decided: June 7, 1979.
BRIAN J. O'GRADY AND ANGELINE O'GRADY, PARENTS OF STEVEN O'GRADY, A MINOR, PETITIONERS
CENTENNIAL SCHOOL DISTRICT, RESPONDENT. COMMONWEALTH OF PENNSYLVANIA, DEPARTMENT OF EDUCATION, PARTY RESPONDENT
Appeal from the Order of the Secretary of Education in case of In Re: Educational Assignment of Steven O., a student in the Centennial School District, Special Education Appeal Opinion, No. 95-A.
Robert W. Suter, with him Suter and O'Connor, for petitioners.
Ernest N. Helling, Assistant Attorney General, with him Patricia A. Donovan, Deputy Attorney General, Chief Counsel, for respondents.
Judges Crumlish, Jr., Rogers and Craig, sitting as a panel of three. Opinion by Judge Rogers.
[ 43 Pa. Commw. Page 289]
This is an appeal from an order of the Secretary of Education (Secretary) dismissing the appeal of Centennial School District and vacating a report issued by a hearing officer following a due process hearing conducted pursuant to Department Regulations found at 22 Pa. Code §§ 13.31 to 13.33.
Steven Richard O'Grady, who was born on May 8, 1965, is an exceptional child within the meaning of Section 1371 of the Public School Code of 1949, Act of March 10, 1949, P.L. 30, as amended, 24 P.S. § 13-1371. Steven had attended two special education programs provided by the Centennial School District during school years from 1973 until September 1977 when he was hospitalized because of severe stress. During the hospitalization the School District recommended that upon Steven's release he be placed in an approved private school with a program for learning disabled children and specifically stated that the Pathway and Wood Schools were being considered. In the notice of recommended educational assignment the School District claimed limitation of its financial responsibility to the educational component of any residential program. Steven's parents did not approve the School District's educational assignment and on October 28, 1977 requested a due process hearing. The School District also requested a hearing by letter dated November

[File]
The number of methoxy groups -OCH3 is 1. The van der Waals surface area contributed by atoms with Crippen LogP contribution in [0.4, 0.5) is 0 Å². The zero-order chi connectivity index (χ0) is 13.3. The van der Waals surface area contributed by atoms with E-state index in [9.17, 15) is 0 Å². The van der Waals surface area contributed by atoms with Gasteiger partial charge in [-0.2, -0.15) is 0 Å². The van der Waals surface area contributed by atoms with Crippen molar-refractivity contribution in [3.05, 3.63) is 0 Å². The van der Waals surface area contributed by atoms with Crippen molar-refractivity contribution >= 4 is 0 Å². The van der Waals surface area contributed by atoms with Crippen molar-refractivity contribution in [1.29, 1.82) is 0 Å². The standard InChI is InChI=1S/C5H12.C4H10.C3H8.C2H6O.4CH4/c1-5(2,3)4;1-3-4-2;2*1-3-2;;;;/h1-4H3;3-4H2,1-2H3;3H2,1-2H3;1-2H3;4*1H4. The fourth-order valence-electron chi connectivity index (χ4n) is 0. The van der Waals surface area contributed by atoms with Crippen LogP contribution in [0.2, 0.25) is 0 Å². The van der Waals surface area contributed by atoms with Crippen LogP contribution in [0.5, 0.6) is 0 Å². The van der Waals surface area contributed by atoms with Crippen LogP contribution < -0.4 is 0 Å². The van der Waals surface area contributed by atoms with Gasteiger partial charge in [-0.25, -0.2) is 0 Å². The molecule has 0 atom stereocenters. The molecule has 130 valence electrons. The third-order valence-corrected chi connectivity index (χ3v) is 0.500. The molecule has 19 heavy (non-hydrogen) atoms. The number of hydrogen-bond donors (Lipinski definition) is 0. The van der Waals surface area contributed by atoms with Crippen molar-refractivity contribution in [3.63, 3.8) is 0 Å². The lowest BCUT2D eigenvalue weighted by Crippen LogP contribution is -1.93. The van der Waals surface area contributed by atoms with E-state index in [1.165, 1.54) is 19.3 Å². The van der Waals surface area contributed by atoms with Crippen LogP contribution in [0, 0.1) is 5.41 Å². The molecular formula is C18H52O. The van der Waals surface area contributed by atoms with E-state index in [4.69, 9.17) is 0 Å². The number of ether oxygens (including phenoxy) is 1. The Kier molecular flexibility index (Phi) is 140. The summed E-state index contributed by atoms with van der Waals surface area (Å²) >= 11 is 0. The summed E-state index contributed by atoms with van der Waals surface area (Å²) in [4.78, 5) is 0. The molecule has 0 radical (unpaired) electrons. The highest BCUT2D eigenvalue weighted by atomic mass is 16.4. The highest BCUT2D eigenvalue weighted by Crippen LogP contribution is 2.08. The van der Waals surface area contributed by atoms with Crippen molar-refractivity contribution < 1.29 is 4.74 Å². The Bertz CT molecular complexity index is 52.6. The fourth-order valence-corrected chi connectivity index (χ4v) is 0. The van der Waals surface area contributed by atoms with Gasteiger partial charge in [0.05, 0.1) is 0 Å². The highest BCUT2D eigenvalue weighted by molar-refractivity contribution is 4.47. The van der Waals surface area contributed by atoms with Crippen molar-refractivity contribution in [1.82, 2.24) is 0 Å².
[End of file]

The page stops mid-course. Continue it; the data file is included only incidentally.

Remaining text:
[ 43 Pa. Commw. Page 2907]